State Rep. Ulysses Jones must have been frightened by sunshine while he was in his crib.
Only a childhood trauma could have given him such an obsession in eroding the transparency and openness of government with his amendments to weaken Tennessee’s open meetings (Sunshine Law) and public records laws.
Every Tennessean should be up in arms. This isn’t about journalists having a harder time to report on the inner workings of government. More to the point, it’s about erecting obstacles to the public’s right to know.
With the state’s urban schools in turmoil, health care in chaos and economic growth flat-lining, we’re pleased that Rep. Jones can keep his eyes on what’s really important – making it as hard as possible to get public information.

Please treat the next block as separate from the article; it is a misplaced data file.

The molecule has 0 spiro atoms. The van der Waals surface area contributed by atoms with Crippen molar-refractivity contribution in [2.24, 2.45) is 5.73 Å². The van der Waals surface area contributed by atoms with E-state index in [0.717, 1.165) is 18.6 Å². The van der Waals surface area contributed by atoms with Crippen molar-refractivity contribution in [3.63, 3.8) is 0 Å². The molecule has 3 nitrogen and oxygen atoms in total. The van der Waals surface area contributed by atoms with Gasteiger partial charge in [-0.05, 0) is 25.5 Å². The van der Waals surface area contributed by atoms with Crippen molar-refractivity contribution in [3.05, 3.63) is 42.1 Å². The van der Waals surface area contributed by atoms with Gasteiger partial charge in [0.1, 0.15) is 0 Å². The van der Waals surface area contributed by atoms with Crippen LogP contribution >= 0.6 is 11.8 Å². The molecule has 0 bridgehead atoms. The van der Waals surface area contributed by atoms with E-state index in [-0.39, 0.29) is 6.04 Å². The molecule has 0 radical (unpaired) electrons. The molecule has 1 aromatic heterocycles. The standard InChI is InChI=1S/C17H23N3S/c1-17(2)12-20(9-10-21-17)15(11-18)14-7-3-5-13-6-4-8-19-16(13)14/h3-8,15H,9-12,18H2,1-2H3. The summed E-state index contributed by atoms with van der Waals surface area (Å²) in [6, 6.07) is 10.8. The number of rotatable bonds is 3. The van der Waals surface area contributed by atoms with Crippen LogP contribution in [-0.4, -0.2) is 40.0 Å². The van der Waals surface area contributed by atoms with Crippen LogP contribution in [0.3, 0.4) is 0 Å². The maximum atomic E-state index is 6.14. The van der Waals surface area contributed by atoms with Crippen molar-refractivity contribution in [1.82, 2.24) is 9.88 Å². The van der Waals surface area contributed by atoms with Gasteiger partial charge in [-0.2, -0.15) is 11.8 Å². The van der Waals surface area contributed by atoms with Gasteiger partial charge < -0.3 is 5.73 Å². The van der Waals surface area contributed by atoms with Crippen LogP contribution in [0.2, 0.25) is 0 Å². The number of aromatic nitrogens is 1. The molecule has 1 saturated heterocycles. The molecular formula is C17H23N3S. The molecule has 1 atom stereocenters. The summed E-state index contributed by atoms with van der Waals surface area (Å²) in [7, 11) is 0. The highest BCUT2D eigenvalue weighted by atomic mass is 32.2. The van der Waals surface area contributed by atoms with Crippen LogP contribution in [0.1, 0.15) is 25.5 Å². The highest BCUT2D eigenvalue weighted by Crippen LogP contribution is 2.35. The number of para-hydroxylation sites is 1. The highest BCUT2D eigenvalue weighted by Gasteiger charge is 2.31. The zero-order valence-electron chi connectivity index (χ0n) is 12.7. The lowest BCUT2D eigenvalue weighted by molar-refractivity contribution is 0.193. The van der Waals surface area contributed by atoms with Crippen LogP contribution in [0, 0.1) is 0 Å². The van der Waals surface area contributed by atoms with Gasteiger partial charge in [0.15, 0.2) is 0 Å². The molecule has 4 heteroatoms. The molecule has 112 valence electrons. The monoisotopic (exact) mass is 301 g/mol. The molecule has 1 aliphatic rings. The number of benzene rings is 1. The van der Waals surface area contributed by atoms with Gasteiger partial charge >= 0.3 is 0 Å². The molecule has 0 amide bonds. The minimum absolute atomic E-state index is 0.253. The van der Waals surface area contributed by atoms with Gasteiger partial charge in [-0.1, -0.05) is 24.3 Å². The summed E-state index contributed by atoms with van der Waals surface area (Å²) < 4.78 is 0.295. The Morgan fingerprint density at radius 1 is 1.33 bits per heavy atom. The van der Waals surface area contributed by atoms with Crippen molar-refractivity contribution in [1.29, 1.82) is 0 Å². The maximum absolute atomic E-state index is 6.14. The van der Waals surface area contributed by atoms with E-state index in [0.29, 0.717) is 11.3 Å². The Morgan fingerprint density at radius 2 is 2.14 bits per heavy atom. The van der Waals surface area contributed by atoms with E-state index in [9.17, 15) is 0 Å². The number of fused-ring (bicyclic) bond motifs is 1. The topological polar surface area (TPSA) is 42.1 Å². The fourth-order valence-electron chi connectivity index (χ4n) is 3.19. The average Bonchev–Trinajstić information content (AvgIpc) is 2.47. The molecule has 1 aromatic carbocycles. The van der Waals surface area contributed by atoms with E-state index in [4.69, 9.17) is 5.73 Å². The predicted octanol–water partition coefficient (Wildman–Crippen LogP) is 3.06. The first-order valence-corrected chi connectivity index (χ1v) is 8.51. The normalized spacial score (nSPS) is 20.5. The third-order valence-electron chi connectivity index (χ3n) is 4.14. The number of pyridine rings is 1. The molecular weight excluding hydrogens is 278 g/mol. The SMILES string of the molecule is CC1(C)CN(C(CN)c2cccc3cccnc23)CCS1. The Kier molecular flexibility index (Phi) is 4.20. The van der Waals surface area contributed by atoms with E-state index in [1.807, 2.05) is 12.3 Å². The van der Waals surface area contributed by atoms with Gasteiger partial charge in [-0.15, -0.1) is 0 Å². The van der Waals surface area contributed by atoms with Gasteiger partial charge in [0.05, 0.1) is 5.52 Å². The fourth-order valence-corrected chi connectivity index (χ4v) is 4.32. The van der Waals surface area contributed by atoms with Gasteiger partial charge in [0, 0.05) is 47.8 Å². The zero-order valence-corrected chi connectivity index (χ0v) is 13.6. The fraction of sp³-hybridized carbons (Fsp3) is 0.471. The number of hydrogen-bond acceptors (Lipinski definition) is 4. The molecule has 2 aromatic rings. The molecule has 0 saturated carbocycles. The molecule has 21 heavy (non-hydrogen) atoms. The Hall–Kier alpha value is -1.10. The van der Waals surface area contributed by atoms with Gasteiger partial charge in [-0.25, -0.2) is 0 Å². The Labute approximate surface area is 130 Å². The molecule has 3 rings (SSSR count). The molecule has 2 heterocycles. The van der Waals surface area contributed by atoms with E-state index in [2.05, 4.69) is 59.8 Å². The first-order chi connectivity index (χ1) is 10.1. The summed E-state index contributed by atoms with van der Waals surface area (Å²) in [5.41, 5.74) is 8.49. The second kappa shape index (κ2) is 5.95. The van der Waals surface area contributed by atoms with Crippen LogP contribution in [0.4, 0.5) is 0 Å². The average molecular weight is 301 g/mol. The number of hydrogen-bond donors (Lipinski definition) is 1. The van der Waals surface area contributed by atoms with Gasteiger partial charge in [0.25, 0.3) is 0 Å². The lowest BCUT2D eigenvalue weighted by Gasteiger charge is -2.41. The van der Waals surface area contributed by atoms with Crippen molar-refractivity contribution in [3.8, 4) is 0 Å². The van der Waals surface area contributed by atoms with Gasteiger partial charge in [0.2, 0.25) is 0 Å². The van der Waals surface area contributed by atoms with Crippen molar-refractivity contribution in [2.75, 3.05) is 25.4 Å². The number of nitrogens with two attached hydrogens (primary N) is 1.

It’s not just “public” information because it’s held by a public agency, but because it’s the public that pays for it.
In a state version of Beltway Fever, Rep. Jones seems to forget on a regular basis that he works for us, not the other way around. Hopefully, there will be a time when the public rises up to oppose the cult of secrecy that is taking hold in both our federal and state governments.
In the end, there’s a better course of action for Rep. Jones if he’s discomforted by public records and public meetings requirements – don’t run for office.